NASA’s newest Pluto photos are breathtaking

Chris Burns - Sep 17, 2015, 11:30 am CDT
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NASA’s newest Pluto photos are breathtaking

Pluto photos continue to be shipped from New Horizon’s flyby completed earlier this year, and today’s are just fantastic. What you’re about to see is a set of photo captured just 15 minutes after the craft’s closest approach to Pluto, centering in on the plains informally known as Sputnik Planum (right) and the informally named Norgay Montes mountains on the left near the Hillary Montes near the skyline in the upper left. This first photo was captured at a distance of 11,000 miles (18,000 kilometers) from Pluto, and the photo shows a scene approximately 780 miles (1,250 kilometers) wide.

The next photo you’re about to see shows Pluto’s frozen plains shown just 15 minutes after closest approach. These plains were also captured on July 14th, 2015 – the same day as the photo above. The smooth area to the right is, once again, Sputnik Planum. You’re once again seeing a scene very similar to what you see above, this time from a slightly different angle. This scene is around 230 miles (380 kilometers) across.

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The third photo you’ll see here shows the “heart” of Pluto. This is the section of the orb that we came to know well earlier this year for the first time, as Pluto welcomed NASA and the rest of the world with a big friendly bit of love.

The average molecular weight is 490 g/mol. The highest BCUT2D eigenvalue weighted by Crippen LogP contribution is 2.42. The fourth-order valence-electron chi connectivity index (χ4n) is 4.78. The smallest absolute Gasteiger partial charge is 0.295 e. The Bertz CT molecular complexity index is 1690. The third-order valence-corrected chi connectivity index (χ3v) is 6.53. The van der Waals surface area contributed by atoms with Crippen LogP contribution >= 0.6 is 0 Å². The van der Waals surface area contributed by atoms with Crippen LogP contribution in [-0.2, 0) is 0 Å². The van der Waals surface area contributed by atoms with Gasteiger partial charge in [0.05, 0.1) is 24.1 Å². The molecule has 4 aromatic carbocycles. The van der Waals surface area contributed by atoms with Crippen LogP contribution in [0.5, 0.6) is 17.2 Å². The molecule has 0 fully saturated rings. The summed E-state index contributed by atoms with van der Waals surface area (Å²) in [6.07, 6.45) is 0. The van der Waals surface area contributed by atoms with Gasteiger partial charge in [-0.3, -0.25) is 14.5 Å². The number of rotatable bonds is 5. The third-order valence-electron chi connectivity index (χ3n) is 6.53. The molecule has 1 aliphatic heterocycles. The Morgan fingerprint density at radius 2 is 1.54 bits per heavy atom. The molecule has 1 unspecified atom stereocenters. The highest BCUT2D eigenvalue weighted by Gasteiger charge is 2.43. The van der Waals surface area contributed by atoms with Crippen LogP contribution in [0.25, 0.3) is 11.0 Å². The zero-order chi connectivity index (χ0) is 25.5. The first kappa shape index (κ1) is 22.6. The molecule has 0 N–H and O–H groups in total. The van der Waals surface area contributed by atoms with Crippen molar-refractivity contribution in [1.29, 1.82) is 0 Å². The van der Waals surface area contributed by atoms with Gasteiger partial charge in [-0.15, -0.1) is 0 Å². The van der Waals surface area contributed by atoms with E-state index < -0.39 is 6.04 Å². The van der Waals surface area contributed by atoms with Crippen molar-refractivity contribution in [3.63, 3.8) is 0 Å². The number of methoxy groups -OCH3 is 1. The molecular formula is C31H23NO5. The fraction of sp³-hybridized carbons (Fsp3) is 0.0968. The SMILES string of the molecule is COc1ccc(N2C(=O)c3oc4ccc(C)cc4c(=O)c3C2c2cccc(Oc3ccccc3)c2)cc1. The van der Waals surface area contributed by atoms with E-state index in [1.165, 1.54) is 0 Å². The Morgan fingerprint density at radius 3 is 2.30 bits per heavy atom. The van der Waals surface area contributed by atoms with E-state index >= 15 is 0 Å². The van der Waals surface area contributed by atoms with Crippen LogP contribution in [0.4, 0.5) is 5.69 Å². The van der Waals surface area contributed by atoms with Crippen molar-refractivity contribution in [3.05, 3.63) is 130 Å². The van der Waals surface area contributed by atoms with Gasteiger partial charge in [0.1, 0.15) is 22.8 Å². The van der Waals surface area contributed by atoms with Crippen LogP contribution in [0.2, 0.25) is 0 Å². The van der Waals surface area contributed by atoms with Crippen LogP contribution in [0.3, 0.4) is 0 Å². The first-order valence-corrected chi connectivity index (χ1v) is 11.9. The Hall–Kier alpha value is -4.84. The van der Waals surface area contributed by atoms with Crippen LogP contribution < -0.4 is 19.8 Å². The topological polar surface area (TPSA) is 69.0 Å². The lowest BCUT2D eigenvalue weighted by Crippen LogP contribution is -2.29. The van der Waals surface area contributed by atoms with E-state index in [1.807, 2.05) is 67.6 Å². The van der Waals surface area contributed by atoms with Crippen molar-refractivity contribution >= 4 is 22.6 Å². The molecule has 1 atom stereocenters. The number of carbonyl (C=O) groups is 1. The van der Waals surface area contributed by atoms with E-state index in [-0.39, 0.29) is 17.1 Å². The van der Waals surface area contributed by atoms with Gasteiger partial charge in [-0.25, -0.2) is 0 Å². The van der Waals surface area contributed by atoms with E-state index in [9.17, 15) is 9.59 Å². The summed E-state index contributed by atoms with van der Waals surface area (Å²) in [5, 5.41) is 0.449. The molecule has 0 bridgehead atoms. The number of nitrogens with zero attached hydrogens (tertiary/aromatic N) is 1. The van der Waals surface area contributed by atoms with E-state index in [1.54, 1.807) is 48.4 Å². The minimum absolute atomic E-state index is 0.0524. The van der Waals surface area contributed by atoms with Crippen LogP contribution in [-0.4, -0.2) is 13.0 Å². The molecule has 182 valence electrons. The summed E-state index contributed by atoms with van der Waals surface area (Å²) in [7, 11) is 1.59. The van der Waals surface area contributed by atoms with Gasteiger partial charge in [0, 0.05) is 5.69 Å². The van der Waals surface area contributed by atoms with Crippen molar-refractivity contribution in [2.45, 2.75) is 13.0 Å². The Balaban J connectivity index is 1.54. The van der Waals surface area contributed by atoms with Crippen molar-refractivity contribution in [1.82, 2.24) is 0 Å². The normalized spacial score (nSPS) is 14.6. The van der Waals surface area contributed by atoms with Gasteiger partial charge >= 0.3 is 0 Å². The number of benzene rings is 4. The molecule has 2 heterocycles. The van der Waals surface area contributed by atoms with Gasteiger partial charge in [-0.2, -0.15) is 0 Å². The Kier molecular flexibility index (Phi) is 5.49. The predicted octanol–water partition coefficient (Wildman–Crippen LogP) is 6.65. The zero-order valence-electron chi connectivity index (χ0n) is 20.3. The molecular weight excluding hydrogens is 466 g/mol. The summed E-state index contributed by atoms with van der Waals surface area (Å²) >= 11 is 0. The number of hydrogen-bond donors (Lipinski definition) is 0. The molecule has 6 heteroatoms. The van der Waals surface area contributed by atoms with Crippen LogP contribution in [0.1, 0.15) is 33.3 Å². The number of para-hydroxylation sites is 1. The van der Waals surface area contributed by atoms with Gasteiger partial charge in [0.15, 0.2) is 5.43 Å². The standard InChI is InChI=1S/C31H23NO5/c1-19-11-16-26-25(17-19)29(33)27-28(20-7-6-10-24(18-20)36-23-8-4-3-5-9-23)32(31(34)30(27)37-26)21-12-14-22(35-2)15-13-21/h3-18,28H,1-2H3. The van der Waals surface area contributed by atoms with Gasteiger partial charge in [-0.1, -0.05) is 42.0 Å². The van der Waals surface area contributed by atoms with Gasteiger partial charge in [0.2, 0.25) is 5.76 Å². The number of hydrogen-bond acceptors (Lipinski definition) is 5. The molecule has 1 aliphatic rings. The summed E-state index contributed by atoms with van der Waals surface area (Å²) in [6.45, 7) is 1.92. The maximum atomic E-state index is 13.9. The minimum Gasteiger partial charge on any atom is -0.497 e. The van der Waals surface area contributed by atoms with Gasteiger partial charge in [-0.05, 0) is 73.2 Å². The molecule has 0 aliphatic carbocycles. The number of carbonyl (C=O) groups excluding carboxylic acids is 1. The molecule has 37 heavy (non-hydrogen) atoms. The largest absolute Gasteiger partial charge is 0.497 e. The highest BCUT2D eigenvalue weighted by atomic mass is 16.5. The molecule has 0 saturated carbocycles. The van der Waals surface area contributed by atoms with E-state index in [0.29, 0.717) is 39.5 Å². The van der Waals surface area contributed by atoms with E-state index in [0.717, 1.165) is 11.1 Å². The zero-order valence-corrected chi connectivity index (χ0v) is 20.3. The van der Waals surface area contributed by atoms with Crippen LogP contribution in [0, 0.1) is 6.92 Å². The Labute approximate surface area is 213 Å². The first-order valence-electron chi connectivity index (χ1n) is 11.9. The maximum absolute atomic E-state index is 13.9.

The most massive piece of the heart is also part of Sputnik Planum – mostly on its left side. NASA suggests that this area may be covered in nitrogen-based ice.

ice

Alan Howard, University of Virginia’s Geology, Geophysics, and Imaging team member for this mission with NASA, spoke up on these findings. “We did not expect to find hints of a nitrogen-based glacial cycle on Pluto operating in the frigid conditions of the outer solar system,” said Howard.

“Driven by dim sunlight, this would be directly comparable to the hydrological cycle that feeds ice caps on Earth, where water is evaporated from the oceans, falls as snow, and returns to the seas through glacial flow. Pluto is surprisingly Earth-like in this regard, and no one predicted it.”

Check the timeline below for additional views of Pluto delivered by New Horizons over the past several weeks!


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